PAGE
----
The American Flag is an enduring symbol of the United States of America. The flag is seen often at ball parks, in front of public and private business buildings, in school classrooms, and so many other places. I dare say that most people who reside in or have learned about the United States can recognize the flag easily by sight. Do you know these 10 Fascinating American Flag Facts, though?
1. NASA’s spacecraft and launch vehicles have always been decorated with the American flag (NASA.gov).
2. Astronauts Neil Armstrong and Buzz Aldrin planted the first American flag on the moon (NASA.gov).
3. The American flag does not have be destroyed if it accidentally touches the ground, as long as it remains suitable for display (American Legion).
4.The nickname “Old Glory” was given to the American Flag in 1831 by Captain William Driver of the sailing vessel Charles Doggett. When Driver passed away some years later he was buried at the Nashville, Tennessee City Cemetery.
5. On May 30, 1916, President Woodrow Wilson proclaimed June 14 as Flag Day commemorating the adoption of the flag of the United States back on June 14, 1777 by resolution of the Second Continental Congress. Today, various cities across the United States celebrate Flag Day with parades (Wikipedia).
6. According to the U.S. Flag Code:
- The flag should be raised briskly and lowered ceremoniously.
- The American flag should never be used to cover a ceiling.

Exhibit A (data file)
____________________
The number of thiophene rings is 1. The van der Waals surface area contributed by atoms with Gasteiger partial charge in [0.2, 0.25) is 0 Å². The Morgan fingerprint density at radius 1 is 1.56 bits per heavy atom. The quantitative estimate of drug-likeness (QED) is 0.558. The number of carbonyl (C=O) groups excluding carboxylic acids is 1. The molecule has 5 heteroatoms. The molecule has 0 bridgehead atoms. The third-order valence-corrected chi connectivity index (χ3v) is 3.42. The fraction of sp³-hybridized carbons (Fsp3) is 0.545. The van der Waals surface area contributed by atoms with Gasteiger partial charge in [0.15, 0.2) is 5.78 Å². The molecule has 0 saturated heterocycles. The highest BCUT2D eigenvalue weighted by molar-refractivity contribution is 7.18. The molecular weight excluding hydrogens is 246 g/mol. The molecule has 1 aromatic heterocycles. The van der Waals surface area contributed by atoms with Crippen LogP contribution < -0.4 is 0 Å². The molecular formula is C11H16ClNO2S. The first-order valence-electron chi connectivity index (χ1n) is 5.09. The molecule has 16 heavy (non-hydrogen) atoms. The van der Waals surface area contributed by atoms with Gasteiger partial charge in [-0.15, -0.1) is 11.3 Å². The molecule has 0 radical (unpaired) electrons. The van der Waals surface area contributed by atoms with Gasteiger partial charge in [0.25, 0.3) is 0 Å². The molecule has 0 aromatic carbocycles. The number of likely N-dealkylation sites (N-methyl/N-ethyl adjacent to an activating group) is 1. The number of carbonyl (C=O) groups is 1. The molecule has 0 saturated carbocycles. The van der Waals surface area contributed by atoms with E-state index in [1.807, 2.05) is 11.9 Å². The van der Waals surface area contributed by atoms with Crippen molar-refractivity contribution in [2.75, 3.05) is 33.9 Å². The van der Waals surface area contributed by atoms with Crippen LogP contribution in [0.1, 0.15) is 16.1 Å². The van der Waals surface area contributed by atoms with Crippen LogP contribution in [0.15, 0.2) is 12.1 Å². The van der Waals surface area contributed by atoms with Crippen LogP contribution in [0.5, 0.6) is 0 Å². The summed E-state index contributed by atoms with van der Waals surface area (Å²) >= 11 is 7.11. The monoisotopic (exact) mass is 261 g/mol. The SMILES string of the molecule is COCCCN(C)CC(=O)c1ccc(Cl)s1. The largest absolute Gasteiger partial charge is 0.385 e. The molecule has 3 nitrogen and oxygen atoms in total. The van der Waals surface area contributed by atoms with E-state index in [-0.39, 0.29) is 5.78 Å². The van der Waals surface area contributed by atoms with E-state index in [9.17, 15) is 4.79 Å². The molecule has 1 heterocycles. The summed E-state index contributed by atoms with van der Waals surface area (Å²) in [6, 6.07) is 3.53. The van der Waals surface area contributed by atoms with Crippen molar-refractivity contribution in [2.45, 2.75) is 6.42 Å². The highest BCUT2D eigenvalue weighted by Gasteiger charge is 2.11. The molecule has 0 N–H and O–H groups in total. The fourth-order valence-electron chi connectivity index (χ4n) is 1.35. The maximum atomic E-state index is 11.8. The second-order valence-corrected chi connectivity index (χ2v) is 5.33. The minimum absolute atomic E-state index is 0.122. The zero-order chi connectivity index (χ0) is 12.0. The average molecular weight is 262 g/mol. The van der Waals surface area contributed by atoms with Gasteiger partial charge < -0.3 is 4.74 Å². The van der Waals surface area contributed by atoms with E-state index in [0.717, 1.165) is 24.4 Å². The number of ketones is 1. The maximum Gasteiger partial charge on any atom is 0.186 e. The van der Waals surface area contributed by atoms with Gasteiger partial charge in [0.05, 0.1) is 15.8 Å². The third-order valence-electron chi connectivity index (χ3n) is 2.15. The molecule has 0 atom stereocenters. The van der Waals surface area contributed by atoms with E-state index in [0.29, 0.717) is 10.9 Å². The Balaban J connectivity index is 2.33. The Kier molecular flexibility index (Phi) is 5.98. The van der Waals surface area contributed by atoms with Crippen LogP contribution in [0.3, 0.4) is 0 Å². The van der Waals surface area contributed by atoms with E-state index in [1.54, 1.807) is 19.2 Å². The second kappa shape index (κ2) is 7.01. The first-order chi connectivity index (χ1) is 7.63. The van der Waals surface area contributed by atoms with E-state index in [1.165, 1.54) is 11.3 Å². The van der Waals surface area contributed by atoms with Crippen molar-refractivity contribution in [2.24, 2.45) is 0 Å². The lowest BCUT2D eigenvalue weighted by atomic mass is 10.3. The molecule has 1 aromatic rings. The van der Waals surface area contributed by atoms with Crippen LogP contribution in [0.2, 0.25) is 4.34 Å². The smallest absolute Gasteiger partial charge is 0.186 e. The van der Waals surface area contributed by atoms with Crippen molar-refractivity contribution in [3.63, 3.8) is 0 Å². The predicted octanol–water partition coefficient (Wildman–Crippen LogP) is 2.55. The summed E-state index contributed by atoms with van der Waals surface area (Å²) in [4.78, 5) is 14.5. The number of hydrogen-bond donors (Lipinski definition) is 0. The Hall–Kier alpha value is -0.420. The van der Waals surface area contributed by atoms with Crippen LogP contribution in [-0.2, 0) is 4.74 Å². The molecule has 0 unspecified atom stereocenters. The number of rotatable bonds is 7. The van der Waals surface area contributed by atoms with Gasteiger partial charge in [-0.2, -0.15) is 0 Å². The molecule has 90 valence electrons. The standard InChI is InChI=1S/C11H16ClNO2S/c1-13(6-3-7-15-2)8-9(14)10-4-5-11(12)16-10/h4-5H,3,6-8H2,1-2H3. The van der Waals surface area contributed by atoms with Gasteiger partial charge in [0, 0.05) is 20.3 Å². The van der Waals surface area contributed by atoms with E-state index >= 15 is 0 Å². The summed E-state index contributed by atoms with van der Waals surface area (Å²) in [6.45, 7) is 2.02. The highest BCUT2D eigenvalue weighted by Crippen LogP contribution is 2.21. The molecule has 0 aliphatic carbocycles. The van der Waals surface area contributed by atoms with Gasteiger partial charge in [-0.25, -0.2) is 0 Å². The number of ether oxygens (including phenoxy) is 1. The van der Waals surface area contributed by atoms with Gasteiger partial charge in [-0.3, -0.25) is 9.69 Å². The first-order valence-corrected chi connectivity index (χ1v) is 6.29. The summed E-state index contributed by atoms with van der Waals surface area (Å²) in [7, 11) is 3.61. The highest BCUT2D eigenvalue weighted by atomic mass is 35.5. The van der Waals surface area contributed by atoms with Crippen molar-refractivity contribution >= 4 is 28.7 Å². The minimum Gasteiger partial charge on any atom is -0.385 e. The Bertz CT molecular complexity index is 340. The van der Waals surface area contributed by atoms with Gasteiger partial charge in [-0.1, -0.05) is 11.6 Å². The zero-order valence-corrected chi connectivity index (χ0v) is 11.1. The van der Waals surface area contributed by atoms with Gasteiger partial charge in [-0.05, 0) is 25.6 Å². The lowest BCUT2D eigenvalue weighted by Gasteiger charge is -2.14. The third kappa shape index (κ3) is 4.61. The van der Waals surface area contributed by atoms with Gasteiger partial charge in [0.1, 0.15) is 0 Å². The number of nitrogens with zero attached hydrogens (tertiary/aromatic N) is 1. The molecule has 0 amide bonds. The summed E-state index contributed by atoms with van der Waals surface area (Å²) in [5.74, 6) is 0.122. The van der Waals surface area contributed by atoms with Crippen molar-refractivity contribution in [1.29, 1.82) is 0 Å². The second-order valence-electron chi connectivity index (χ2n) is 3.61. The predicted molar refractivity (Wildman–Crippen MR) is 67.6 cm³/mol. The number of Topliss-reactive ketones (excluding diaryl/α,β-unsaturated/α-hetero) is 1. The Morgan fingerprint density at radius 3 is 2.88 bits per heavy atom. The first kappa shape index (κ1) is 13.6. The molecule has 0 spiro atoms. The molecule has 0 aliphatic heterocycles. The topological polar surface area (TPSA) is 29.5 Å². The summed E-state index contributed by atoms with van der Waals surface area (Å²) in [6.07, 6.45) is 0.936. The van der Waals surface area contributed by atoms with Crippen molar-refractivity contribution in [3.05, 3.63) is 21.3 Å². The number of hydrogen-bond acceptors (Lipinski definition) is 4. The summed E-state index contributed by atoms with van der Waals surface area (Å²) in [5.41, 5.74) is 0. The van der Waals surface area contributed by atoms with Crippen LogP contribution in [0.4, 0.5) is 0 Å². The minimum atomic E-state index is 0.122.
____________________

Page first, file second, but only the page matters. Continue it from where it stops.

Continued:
- The flag should never be displayed with the union down, except as a signal of dire distress in instances of extreme danger to life or property.
- The national march of the United States is designated as “The Stars and Stripes Forever” by John Philip Sousa.
7. The famous photo Raising The Flag on Iwo Jima, taken in 1945, became the only photo to win the Pulitzer Prize in the same year that it was taken. This photo depicted six United States marines raising the American flag over Mount Suribachi (Wikipedia).
8. The flag that inspired the National Anthem is on display at the National Museum of American History in Washington D.C. The 30 ft. by 34 ft. flag is displayed in a a two-story chamber that allows it to lie at a 10-degree angle in an environmentally-controlled setting (Smithsonian).
9. The American flag first flew at the summit of Mount Everest in 1963 when Jim Whittaker became the first American to reach that point and plant the flag there. Whittaker was also the first full-time employee of REI, a company well-known for its outdoor gear (USHistory.org and Wikipedia).
10. When you have an American Flag that is worn out and needs retirement, check with your local Boy Scout Council because they will often take flags and give them a proper retirement. The Cub Scout and Boy Scout programs teach Scouts the proper ways to display, store, and retire the flag. And if you have never seen a flag retirement ceremony, I highly recommend it. A very moving experience!
In addition to the American Flag Facts above, you may also enjoy checking out: